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Table Of Contents  The Online Freelancing Guide
 >  Finding and Evaluating Online Freelancing Projects
      >  Factors for Assessing the Quality and Suitability of an Online Freelancing Project

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Non-Monetary Value Considerations
(Page 2 of 2)

Establishing a Client Relationship

Every project you complete brings with it the potential for a long-term client relationship. This has value beyond the simple monetary compensation you obtain for a specific job. You can sometimes tell from a project description if you are dealing with someone who has the potential to be a long-term customer, and this may make it worth bidding on a project that you might not consider if it were listed by someone else. A few examples:

  • The project is clearly the first in a series.

  • The client has a long track record of hiring for similar projects in the past.

  • The language in the project description appeals to you and makes you feel the client is a good match for you.

Naturally, this is another area where caution is advised. It’s fine to make this sort of calcu­lation, but avoid falling into the trap where you assume that because you finish one project, you will get another. Also be sure to watch out for the old gimmick where the client tries to get work done cheap on the current project with promises of future work. I have found that I’m more likely to get repeat business from clients who do not make these sorts of promises than from those who do.

Work Experience

I mention in several places in this Guide the importance of establishing a work history when you are an online freelancer. The more projects you’ve successfully completed, the easier it is to get additional projects in the future. This means there is an inherent value to a project that ends with a happy client—any project—above and beyond whatever you get paid for it. That value is inversely proportional to how many projects you’ve already done: the first is of the most importance, and then they decrease in value as you do more of them.

This is an argument in favor of doing projects when you are new, even if they are not the projects you’d ideally prefer to do. Of course you should try to get projects that pay well and are attractive for some of the other reasons mentioned here. But if you are having trouble landing any jobs at all, at some point you should consider taking projects just to get some work history.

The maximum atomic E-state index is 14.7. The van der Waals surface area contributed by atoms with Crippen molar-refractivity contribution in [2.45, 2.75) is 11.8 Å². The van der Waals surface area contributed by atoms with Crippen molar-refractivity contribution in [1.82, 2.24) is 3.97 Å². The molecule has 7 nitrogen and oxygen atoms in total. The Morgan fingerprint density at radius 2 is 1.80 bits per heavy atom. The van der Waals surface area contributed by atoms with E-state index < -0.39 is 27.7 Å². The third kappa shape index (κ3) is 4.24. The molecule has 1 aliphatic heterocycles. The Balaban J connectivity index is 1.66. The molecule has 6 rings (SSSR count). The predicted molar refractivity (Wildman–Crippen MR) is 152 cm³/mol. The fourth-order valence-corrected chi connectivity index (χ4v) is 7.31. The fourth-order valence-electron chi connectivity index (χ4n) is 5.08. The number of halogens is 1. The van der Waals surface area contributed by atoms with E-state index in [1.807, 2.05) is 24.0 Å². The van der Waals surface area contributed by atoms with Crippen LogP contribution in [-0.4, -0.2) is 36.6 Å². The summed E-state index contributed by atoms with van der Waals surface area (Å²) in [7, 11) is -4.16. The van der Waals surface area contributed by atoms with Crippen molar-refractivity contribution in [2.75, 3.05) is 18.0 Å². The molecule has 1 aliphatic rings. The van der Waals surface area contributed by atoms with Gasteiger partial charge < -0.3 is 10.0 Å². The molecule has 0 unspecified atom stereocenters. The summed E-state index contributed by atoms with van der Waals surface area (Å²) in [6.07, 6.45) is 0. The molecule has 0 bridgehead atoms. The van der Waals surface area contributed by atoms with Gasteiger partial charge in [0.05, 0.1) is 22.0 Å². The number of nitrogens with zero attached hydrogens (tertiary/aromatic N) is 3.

The best projects for these are generally small ones, because they are faster to do and represent the least risk. They will also cost you the least if you need to do them for a lower rate than you’d like. Another reason is that clients reviewing online resumes often pay attention to the total number of projects more than the value of those projects, so getting ten jobs done at an average of $100 each can actually make you look better than doing a single $1,000 project, even if the latter one required a lot more skill and effort.

Once again, you must exercise some judgment here. You do not want to fall into an indef­inite pattern of working for less than you are worth. I’d also avoid clients who advertise that they are looking for people willing to do work cheap in exchange for a review, as that repre­sents an unacceptable risk of abuse. Finally, be aware that it is against the policy of most freelancing sites to do work for free in exchange for a positive review.


Previous Topic/Section
Estimated Project Budget
Previous Page
Pages in Current Topic/Section
1
2
Next Page
Anticipated Duration and Timeframe
Next Topic/Section

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Last Site Update: February 1, 2012

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